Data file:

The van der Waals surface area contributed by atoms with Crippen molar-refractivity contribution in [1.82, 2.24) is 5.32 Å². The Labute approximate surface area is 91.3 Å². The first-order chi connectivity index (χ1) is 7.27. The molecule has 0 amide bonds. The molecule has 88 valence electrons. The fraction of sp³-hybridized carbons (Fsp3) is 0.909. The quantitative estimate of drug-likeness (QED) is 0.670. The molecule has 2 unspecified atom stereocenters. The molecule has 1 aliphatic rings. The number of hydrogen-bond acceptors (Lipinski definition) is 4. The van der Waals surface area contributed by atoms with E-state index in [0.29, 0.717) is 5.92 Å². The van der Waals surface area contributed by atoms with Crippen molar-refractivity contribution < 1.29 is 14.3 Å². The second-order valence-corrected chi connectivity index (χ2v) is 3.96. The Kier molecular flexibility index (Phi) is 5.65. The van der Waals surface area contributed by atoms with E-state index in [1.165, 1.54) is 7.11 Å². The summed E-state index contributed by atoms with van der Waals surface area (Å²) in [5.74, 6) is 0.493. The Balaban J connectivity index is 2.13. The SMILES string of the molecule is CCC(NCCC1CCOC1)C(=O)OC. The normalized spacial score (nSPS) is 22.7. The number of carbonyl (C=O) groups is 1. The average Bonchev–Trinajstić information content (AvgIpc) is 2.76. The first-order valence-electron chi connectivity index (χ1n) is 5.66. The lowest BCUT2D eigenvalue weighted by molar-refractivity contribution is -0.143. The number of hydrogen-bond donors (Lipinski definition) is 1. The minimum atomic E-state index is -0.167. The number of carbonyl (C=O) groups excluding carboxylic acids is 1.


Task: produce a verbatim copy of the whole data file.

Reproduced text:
The van der Waals surface area contributed by atoms with Crippen molar-refractivity contribution in [1.82, 2.24) is 5.32 Å². The Labute approximate surface area is 91.3 Å². The first-order chi connectivity index (χ1) is 7.27. The molecule has 0 amide bonds. The molecule has 88 valence electrons. The fraction of sp³-hybridized carbons (Fsp3) is 0.909. The quantitative estimate of drug-likeness (QED) is 0.670. The molecule has 2 unspecified atom stereocenters. The molecule has 1 aliphatic rings. The number of hydrogen-bond acceptors (Lipinski definition) is 4. The van der Waals surface area contributed by atoms with E-state index in [0.29, 0.717) is 5.92 Å². The van der Waals surface area contributed by atoms with Crippen molar-refractivity contribution < 1.29 is 14.3 Å². The second-order valence-corrected chi connectivity index (χ2v) is 3.96. The Kier molecular flexibility index (Phi) is 5.65. The van der Waals surface area contributed by atoms with E-state index in [1.165, 1.54) is 7.11 Å². The summed E-state index contributed by atoms with van der Waals surface area (Å²) in [5.74, 6) is 0.493. The Balaban J connectivity index is 2.13. The SMILES string of the molecule is CCC(NCCC1CCOC1)C(=O)OC. The normalized spacial score (nSPS) is 22.7. The number of carbonyl (C=O) groups is 1. The average Bonchev–Trinajstić information content (AvgIpc) is 2.76. The first-order valence-electron chi connectivity index (χ1n) is 5.66. The lowest BCUT2D eigenvalue weighted by molar-refractivity contribution is -0.143. The number of hydrogen-bond donors (Lipinski definition) is 1. The minimum atomic E-state index is -0.167. The number of carbonyl (C=O) groups excluding carboxylic acids is 1.